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Old 02-20-2021, 05:36 AM
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Post U.S. Navy Reports On Arctic And North Atlantic

U.S. Navy Reports On Arctic And North Atlantic
By: U.S. Navy Reports on Arctic and North Atlantic & Naval News - 02-20-21

Admiral Robert Burke, Commander USN, provides insight as to the U.S. Navy’s presence in the Arctic and the Atlantic Oceans

In the pre-recorded webinar hosted by CSIS and presented solely by Admiral Burke, Burke said that he is responsible for “104 countries, 23% of the world’s population, 14 million square miles of land, about 30% of the land mass of the Earth, and more than 20 million square nautical miles of ocean, [and] 67% of the Earth’s coastline.”

Admiral Burke on NATO and U.S. Naval Coverage for Europe and the Atlantic
“I can tell you that my theater here remains that the forefront of great power competition, which is the very core of our current National Defense Strategy.”

“On NATO…President Biden has come out and contacted the Inspector General to reinforce U.S. commitment to NATO. It’s an incredible powerful and enduring Alliance and it’s more relevant today. Today [2021], NATO is 30 nations, united and dedicated to the ideals of Democracy and Freedom. …Ultimately, our job is deterrence, so we stand ready to deter, but if necessary, we would defend, and I’m confident that we would win, tonight, if called upon.”

Admiral Burke stated that his approach for the United States Navy’s European naval force coverage is to have a more tailorable, responsible, securable, flexible response options in the North and in the European theater of Operations.

Admiral Burke intends for the U.S. 6th Fleet to operate and patrol the Northern seas and the U.S. 2nd Fleet to guard the Atlantic Ocean and the Mediterranean Sea. He also stated that there are now three Joint-Force Commanders (JTC) when there used to be just two Commanders, a Northern JTC and ADM Burke is the Southern JTC. Now there is an Atlantic JTC (the third). With three JTCs and two Fleets, the U.S. Navy can apply pressure all around, even if it’s at one point.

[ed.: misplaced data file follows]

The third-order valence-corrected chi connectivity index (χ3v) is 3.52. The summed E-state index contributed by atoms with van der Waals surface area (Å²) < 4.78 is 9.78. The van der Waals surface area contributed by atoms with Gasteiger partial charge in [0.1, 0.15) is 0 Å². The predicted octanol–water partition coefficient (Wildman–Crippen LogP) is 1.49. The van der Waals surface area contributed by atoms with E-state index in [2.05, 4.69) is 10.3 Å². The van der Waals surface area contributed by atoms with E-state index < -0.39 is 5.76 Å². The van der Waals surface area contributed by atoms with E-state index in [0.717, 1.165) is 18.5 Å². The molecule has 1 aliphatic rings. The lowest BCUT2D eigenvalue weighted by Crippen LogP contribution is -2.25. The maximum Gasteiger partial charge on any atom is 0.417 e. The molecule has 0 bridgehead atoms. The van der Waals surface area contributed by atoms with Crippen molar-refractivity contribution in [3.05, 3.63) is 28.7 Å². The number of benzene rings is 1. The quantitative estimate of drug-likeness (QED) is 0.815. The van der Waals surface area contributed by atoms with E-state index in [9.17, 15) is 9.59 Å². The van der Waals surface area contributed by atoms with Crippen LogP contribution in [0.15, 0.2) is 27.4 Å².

The Mediterranean Sea region has its share of Hot Spots—Syria and Libya, regional instability, and the Migrant Flow from (Northern) Africa. The U.S. Navy is seeing China increasingly present in the region with Chinese warships and investments. The Chinese are buying ports, such as one in Greece that used to be homeport for a U.S. Destroyer Squadron, and China is also working to buy a port in Croatia that did maintenance and modernization work done on U.S. Navy warships. “Today, the Chinese have a controlling interest in 12 European ports. So, are NATO countries going to be able to count on those ports for Free Trade, and if NATO has to defend Europe, will they allow us into those ports to refuel, resupply, do repairs, rearm? We don’t know if we can count on that. It’s a troubling pattern and our European partners are increasingly aware, and awakened to this potential threat,” noted the Admiral.

Photo link:
BALTIC SEA (June 16, 2020) Photoex with (left to right) Royal Norwegian Navy HNOMS Otra (M351), Royal Netherlands Navy HNLMS Zierikzee (M862), Royal Netherlands Navy HNLMS Urk (M861), Lithuanian Navy LNS Skalvis (M53), German Navy FGS Donau (A-516), Finnish Navy FNS PurunPAA (41), British Royal Navy HMS Ramsey (M110), German Navy FGS Groemitz (M1064) in the Baltic Sea during BALTOPS 2020, June 16. BALTOPS is the premier annual maritime-focused exercise in the Baltic region, enhancing flexibility and interoperability among allied and partner nations. (Photo courtesy of the Standing NATO Maritime Group 1)